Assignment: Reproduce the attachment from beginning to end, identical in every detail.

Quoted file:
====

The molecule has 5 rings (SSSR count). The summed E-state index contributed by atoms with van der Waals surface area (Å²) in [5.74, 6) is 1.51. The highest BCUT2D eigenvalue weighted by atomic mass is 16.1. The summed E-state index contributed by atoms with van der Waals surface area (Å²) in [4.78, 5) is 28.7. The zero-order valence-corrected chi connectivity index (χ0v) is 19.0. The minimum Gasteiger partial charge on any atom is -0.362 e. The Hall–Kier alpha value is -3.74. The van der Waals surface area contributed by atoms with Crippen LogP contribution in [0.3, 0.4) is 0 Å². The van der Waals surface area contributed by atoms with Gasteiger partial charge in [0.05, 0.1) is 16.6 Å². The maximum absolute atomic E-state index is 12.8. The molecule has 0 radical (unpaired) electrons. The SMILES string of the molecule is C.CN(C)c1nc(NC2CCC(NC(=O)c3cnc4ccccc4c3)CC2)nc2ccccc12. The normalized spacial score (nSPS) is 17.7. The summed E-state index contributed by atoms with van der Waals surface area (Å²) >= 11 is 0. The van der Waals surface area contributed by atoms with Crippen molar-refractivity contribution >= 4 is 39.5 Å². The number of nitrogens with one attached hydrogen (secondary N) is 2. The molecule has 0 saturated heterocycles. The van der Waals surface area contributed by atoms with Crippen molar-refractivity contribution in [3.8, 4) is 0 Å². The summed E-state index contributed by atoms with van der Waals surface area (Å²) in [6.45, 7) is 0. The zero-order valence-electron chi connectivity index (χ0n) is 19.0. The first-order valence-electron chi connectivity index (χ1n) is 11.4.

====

The molecule has 5 rings (SSSR count). The summed E-state index contributed by atoms with van der Waals surface area (Å²) in [5.74, 6) is 1.51. The highest BCUT2D eigenvalue weighted by atomic mass is 16.1. The summed E-state index contributed by atoms with van der Waals surface area (Å²) in [4.78, 5) is 28.7. The zero-order valence-corrected chi connectivity index (χ0v) is 19.0. The minimum Gasteiger partial charge on any atom is -0.362 e. The Hall–Kier alpha value is -3.74. The van der Waals surface area contributed by atoms with Crippen LogP contribution in [0.3, 0.4) is 0 Å². The van der Waals surface area contributed by atoms with Gasteiger partial charge in [0.05, 0.1) is 16.6 Å². The maximum absolute atomic E-state index is 12.8. The molecule has 0 radical (unpaired) electrons. The SMILES string of the molecule is C.CN(C)c1nc(NC2CCC(NC(=O)c3cnc4ccccc4c3)CC2)nc2ccccc12. The normalized spacial score (nSPS) is 17.7. The summed E-state index contributed by atoms with van der Waals surface area (Å²) >= 11 is 0. The van der Waals surface area contributed by atoms with Crippen molar-refractivity contribution >= 4 is 39.5 Å². The number of nitrogens with one attached hydrogen (secondary N) is 2. The molecule has 0 saturated heterocycles. The van der Waals surface area contributed by atoms with Crippen molar-refractivity contribution in [3.8, 4) is 0 Å². The summed E-state index contributed by atoms with van der Waals surface area (Å²) in [6.45, 7) is 0. The zero-order valence-electron chi connectivity index (χ0n) is 19.0. The first-order valence-electron chi connectivity index (χ1n) is 11.4.